Monday, March 26, 2012

...fractals, fossils, and me



I do not believe in time. I like to fold my magic carpet, after use, in such a way as to superimpose one part of the pattern upon another. Let visitors trip. And the highest enjoyment of timelessness-in a landscape selected at random-is when I stand among rare butterflies and their food plants. This is ecstasy, and behind the ecstasy is something else, which is hard to explain. It is like a momentary vacuum into which rushes all that I love. A sense of oneness with sun and stone. A thrill of gratitude to whom it may concern-to the contrapuntal genius of human fate or to tender ghosts humoring a lucky mortal.


I encountered this cactus in Tempe, Arizona in January. The pattern, color and texture are enough to make an art major weep...or at least sigh. But, in my reverie, I still managed to point my iPhone and snap a photo. Of a fractal. 
Best simple definition I’ve found of a fractal is this, from Wired: 
From sea shells and spiral galaxies to the structure of human lungs, the patterns of chaos are all around us. Fractals are patterns formed from chaotic equations and contain self-similar patterns of complexity increasing with magnification. If you divide a fractal pattern into parts you get a nearly identical reduced-size copy of the whole.
The mathematical beauty of fractals is that infinite complexity is formed with relatively simple equations. By iterating or repeating fractal-generating equations many times, random outputs create beautiful patterns that are unique, yet recognizable. 
I repeat, this is a simple definition. Let’s bypass Dr. Math - “fractals possess a non-integer dimension” - and give short shrift to Mandelbroit sets and mathematical visualization. I am, after all, (refer to paragraph one) an art major. Now, albeit, a redundant one.
My inner geek, however, shifted into high gear on a recent hike at Point Reyes. On the long trek down to the lighthouse, I glanced at the rock formation to my right. I cannot recall the geological era but the exposed rock was once seabed many, many million years ago. After the trip, I found a field guide on the web (http://funnel.sfsu.edu/courses/geol350/ptreyes.pdf) that revealed this bit of interesting information:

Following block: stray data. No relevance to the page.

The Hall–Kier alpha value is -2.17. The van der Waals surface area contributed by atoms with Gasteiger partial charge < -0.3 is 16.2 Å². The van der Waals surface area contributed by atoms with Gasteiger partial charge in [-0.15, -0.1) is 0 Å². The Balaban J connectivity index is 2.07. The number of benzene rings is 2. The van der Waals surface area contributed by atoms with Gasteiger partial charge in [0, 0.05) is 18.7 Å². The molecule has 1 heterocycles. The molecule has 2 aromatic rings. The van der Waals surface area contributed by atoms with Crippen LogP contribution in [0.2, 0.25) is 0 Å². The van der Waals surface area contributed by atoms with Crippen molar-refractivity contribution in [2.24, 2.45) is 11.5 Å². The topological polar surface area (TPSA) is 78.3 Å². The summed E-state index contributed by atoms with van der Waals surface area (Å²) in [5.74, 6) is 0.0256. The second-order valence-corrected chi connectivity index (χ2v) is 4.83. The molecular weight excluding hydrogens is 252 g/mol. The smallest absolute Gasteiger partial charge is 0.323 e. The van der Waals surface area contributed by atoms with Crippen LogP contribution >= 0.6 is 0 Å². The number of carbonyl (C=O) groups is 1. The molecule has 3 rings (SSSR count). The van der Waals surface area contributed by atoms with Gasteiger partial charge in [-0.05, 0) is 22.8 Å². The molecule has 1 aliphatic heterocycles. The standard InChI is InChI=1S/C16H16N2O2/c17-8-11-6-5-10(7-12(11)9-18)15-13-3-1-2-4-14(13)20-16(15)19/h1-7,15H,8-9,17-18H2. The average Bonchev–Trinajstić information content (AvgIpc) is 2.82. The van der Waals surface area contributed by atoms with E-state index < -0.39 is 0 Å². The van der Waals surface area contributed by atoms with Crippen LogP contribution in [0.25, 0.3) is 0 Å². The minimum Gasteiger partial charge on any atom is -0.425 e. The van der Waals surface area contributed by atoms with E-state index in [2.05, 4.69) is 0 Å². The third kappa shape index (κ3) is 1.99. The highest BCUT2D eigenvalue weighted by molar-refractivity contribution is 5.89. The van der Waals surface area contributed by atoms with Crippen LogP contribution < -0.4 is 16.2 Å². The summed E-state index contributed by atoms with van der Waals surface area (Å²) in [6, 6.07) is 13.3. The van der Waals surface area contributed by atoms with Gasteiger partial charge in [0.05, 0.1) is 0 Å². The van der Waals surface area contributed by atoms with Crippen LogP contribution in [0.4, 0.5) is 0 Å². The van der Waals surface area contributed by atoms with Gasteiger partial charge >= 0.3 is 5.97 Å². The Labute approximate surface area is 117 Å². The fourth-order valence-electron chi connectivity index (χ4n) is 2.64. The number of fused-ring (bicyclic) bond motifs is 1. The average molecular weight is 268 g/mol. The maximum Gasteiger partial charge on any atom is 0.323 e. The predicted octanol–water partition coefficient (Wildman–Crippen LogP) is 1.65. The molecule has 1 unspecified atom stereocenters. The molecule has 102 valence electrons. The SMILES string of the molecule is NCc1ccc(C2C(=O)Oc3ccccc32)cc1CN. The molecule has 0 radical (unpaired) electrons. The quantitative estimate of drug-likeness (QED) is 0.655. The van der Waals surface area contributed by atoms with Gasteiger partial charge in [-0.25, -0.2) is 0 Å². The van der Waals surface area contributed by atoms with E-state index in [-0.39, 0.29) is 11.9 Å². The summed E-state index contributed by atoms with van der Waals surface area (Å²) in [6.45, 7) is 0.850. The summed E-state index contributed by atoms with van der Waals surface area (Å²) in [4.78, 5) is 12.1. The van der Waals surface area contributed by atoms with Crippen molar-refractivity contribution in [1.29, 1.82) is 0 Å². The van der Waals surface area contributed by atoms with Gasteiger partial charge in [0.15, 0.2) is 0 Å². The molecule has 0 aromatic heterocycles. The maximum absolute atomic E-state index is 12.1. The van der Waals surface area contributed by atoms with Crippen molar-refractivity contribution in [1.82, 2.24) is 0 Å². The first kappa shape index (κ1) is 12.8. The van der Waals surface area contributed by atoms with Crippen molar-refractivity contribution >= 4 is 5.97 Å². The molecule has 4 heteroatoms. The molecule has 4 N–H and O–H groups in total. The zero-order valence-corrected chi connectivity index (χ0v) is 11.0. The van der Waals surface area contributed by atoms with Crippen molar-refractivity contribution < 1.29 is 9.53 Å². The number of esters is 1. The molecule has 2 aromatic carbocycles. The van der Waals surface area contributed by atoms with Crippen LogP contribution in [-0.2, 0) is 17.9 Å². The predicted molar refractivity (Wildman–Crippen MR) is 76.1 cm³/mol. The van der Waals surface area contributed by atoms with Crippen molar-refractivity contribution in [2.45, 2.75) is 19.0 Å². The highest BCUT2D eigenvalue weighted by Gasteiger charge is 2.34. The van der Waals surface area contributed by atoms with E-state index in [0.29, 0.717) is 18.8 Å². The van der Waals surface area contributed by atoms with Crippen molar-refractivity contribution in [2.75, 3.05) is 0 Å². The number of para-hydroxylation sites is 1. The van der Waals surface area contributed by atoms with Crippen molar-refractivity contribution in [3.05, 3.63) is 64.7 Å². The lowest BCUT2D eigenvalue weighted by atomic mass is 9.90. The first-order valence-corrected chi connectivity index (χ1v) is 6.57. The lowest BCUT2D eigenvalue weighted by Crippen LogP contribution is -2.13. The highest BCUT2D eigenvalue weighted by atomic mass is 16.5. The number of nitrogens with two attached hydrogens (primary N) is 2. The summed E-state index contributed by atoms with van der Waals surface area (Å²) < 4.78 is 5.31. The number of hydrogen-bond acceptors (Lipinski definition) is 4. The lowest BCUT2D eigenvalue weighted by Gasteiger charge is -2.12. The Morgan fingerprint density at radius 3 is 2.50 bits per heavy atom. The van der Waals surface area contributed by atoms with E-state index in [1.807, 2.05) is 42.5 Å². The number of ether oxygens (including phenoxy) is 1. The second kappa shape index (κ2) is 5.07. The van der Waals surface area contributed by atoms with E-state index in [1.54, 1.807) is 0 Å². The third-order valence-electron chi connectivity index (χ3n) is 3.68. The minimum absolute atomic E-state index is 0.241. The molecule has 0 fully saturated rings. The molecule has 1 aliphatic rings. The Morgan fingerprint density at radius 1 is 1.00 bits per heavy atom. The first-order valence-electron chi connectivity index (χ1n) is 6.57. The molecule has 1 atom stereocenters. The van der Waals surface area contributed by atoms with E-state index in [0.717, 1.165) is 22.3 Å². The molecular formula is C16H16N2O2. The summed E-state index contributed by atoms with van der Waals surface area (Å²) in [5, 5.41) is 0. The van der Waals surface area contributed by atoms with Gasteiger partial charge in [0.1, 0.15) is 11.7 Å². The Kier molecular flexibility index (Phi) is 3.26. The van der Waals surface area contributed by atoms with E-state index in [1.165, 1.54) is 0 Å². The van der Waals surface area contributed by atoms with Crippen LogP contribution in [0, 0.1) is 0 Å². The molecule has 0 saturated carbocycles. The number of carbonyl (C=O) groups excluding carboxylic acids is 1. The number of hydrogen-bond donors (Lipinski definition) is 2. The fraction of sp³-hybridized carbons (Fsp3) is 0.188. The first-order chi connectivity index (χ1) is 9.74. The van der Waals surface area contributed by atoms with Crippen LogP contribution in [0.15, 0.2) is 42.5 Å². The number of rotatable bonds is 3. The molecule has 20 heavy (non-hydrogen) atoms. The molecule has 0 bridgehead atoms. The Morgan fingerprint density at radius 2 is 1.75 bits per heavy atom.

This rock (Point Reyes conglomerate) can be seen in exposures on the peninsula's headlands. Particularly good exposures can be seen in the exposures around the visitor's center for the lighthouse. These rocks are quite convincingly correlated with the Paleocene turbidites (Carmelo Fornation) found well exposed in the Pt. Lobos Marine Reserve south of Carmel, California and may well have been directly adjacent to Carmel during their formation some 50-60 million years ago. Recent studies...indicate that 60 million years ago Pt. Reyes was attached to the west of Monterey, California where similar Salinian granitic rocks are common. Fault movement along a large, largely offshore, fault of the San Andreas System is believed responsible for moving Pt. Reyes from this location.
I don’t know how familiar you are with California geography but Monterey is a far piece from Marin County. Once more, however, I digress...back to what caught my attention. Check this picture.



Yep, that’s a fossil. If you squint a bit, you can see a shape in the rock...a bit spirally, like the chambered nautilus in the photo to the left: pilfered from http://www.seasky.org/deep-sea/assets/images/chambered-nautilus-shell-se40.jpg. The moment took my breath away. I wasn’t in some museum, simply out for a Sunday stroll when I encountered this “hello” from the past. Standing on land that was once underwater somewhere between Carmel and Monterey. Thinking on such a thing makes me giddy.  A fractal fossil at eye level.